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Emergency Custody And Parenting Time Relief

To obtain temporary or permanent relief relative to custody or parenting time, whether you are divorced or in the process of getting divorced, the time it will take you to present your matter to a judge will be between thirty to sixty days. Even after that, the Court may schedule a hearing which may be between three months to over one year past the date that you initially present your matter to the judge. However, circumstances sometimes occur that present emergencies, i.e., the physical abuse of a child by the other parent or substance abuse or mental health issues of the other parent.

You will be able to present an issue of this sort to the Court, and obtain emergency and temporary relief, on an immediate basis, by way of what is known as a request for “temporary restraints,” or “injunction.” This is also called an “Order to Show Cause.” The laws that we rely upon for this type of relief are as follows:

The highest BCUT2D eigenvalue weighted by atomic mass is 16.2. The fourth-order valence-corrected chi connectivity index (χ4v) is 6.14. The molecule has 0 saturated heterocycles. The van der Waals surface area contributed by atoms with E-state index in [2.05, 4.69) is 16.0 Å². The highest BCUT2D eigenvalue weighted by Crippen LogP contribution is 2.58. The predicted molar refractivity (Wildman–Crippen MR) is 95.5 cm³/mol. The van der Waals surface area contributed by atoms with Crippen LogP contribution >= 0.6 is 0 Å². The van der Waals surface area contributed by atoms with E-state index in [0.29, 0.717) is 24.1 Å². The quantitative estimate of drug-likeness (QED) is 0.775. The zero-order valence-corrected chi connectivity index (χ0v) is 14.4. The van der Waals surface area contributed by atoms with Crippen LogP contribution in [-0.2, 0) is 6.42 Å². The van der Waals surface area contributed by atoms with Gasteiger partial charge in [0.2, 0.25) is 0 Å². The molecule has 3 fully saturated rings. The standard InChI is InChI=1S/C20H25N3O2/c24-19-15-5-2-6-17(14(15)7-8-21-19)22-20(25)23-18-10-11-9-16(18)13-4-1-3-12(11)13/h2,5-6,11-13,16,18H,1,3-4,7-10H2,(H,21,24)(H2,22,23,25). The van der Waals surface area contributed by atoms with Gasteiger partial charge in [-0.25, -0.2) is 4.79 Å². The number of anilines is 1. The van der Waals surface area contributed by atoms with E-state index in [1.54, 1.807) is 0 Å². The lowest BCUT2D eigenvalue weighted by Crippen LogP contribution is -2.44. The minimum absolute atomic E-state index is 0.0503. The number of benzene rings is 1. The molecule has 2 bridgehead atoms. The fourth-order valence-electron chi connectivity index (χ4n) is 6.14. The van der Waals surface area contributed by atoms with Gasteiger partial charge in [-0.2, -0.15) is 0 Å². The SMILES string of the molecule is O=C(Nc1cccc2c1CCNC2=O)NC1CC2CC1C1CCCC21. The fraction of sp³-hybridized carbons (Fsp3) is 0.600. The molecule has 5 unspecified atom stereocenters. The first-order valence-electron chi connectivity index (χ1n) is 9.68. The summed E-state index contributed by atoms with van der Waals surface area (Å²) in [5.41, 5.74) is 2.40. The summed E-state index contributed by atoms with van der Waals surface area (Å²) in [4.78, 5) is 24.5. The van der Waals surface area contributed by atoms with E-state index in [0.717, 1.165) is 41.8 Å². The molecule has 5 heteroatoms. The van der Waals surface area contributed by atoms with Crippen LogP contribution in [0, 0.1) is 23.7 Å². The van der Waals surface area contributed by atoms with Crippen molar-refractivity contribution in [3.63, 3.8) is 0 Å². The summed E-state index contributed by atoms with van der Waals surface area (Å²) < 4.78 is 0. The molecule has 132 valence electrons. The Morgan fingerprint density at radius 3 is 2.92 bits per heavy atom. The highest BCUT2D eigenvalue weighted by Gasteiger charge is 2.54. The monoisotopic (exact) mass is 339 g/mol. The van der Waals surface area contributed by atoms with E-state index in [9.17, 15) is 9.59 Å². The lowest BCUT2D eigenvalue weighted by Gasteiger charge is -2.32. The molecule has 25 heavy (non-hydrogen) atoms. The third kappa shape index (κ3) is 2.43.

Pursuant to R. 4:52-1, an An order to show cause shall not include temporary restraints or other interim relief unless the Defendant has either been given notice of the application or consents thereto or it appears from specific facts shown by affidavit or verified complaint that immediate and irreparable damage will probably result to the Plaintiff before notice can be served or informally given and a hearing had thereon.  Pressler, Current New Jersey Court Rules, R. 4:52-1 at 1848-1849 (2013). “Briefs shall be submitted in support of the application for an interlocutory injunction.” Id.

An injunction should issue only when: 1. It is necessary to prevent irreparable harm; 2. The legal rights underlying the Plaintiff’s claims are settled; 3. The material facts are not controverted; and 4. The relative hardship to the parties by entering the injunction is non-existent or outweighed by the equitable need to enter the injunction. Crowe v. DeGioia, 90 N.J. 126, 132-34 (1982).

An experienced attorney can help you determine whether your situation warrants immediate, emergency relief from a family law judge in New Jersey.